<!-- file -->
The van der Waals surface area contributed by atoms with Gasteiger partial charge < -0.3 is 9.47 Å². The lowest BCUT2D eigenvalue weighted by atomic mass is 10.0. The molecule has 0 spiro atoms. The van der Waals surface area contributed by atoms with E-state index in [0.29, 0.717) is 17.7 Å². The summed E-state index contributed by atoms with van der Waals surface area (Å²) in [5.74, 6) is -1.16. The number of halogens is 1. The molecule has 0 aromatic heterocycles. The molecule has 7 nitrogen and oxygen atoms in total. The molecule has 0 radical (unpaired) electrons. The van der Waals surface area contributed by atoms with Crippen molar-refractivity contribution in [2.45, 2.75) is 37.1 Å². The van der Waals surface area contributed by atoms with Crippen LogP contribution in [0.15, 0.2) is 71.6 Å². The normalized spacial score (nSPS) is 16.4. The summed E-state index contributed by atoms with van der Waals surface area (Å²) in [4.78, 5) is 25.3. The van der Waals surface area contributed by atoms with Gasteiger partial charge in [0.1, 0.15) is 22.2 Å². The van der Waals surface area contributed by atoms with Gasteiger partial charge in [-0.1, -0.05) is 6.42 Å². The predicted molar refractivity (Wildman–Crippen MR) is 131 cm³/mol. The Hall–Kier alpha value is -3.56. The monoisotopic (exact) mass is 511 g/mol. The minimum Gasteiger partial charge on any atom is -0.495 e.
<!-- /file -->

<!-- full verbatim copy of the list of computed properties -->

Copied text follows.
The van der Waals surface area contributed by atoms with Gasteiger partial charge < -0.3 is 9.47 Å². The lowest BCUT2D eigenvalue weighted by atomic mass is 10.0. The molecule has 0 spiro atoms. The van der Waals surface area contributed by atoms with E-state index in [0.29, 0.717) is 17.7 Å². The summed E-state index contributed by atoms with van der Waals surface area (Å²) in [5.74, 6) is -1.16. The number of halogens is 1. The molecule has 0 aromatic heterocycles. The molecule has 7 nitrogen and oxygen atoms in total. The molecule has 0 radical (unpaired) electrons. The van der Waals surface area contributed by atoms with Crippen molar-refractivity contribution in [2.45, 2.75) is 37.1 Å². The van der Waals surface area contributed by atoms with Crippen LogP contribution in [0.15, 0.2) is 71.6 Å². The normalized spacial score (nSPS) is 16.4. The summed E-state index contributed by atoms with van der Waals surface area (Å²) in [4.78, 5) is 25.3. The van der Waals surface area contributed by atoms with Gasteiger partial charge in [0.1, 0.15) is 22.2 Å². The van der Waals surface area contributed by atoms with Gasteiger partial charge in [-0.1, -0.05) is 6.42 Å². The predicted molar refractivity (Wildman–Crippen MR) is 131 cm³/mol. The Hall–Kier alpha value is -3.56. The monoisotopic (exact) mass is 511 g/mol. The minimum Gasteiger partial charge on any atom is -0.495 e.